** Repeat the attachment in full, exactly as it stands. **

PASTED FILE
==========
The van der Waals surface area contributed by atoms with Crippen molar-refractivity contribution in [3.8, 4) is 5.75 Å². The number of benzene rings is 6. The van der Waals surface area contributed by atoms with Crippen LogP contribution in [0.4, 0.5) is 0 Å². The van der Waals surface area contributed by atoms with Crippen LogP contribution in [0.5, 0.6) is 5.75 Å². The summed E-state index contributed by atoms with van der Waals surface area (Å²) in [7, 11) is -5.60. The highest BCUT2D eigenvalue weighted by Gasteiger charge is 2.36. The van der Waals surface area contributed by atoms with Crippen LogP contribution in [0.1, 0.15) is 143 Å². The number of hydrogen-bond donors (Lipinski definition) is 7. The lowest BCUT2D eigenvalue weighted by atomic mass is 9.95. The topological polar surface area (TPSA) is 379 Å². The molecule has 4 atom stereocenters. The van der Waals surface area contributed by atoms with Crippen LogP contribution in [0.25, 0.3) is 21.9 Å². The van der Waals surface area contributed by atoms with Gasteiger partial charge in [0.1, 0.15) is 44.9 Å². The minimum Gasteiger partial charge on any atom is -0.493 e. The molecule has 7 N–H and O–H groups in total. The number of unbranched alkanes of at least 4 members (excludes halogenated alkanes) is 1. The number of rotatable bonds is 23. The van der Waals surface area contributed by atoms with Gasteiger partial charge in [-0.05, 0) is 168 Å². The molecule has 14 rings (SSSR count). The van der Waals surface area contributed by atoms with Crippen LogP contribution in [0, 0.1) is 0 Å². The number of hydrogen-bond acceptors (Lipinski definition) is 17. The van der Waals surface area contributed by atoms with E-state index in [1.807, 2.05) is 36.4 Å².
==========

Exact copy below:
The van der Waals surface area contributed by atoms with Crippen molar-refractivity contribution in [3.8, 4) is 5.75 Å². The number of benzene rings is 6. The van der Waals surface area contributed by atoms with Crippen LogP contribution in [0.4, 0.5) is 0 Å². The van der Waals surface area contributed by atoms with Crippen LogP contribution in [0.5, 0.6) is 5.75 Å². The summed E-state index contributed by atoms with van der Waals surface area (Å²) in [7, 11) is -5.60. The highest BCUT2D eigenvalue weighted by Gasteiger charge is 2.36. The van der Waals surface area contributed by atoms with Crippen LogP contribution in [0.1, 0.15) is 143 Å². The number of hydrogen-bond donors (Lipinski definition) is 7. The lowest BCUT2D eigenvalue weighted by atomic mass is 9.95. The topological polar surface area (TPSA) is 379 Å². The molecule has 4 atom stereocenters. The van der Waals surface area contributed by atoms with Crippen LogP contribution in [0.25, 0.3) is 21.9 Å². The van der Waals surface area contributed by atoms with Gasteiger partial charge in [0.1, 0.15) is 44.9 Å². The minimum Gasteiger partial charge on any atom is -0.493 e. The molecule has 7 N–H and O–H groups in total. The number of unbranched alkanes of at least 4 members (excludes halogenated alkanes) is 1. The number of rotatable bonds is 23. The van der Waals surface area contributed by atoms with Gasteiger partial charge in [-0.05, 0) is 168 Å². The molecule has 14 rings (SSSR count). The van der Waals surface area contributed by atoms with Crippen LogP contribution in [0, 0.1) is 0 Å². The number of hydrogen-bond acceptors (Lipinski definition) is 17. The van der Waals surface area contributed by atoms with E-state index in [1.807, 2.05) is 36.4 Å².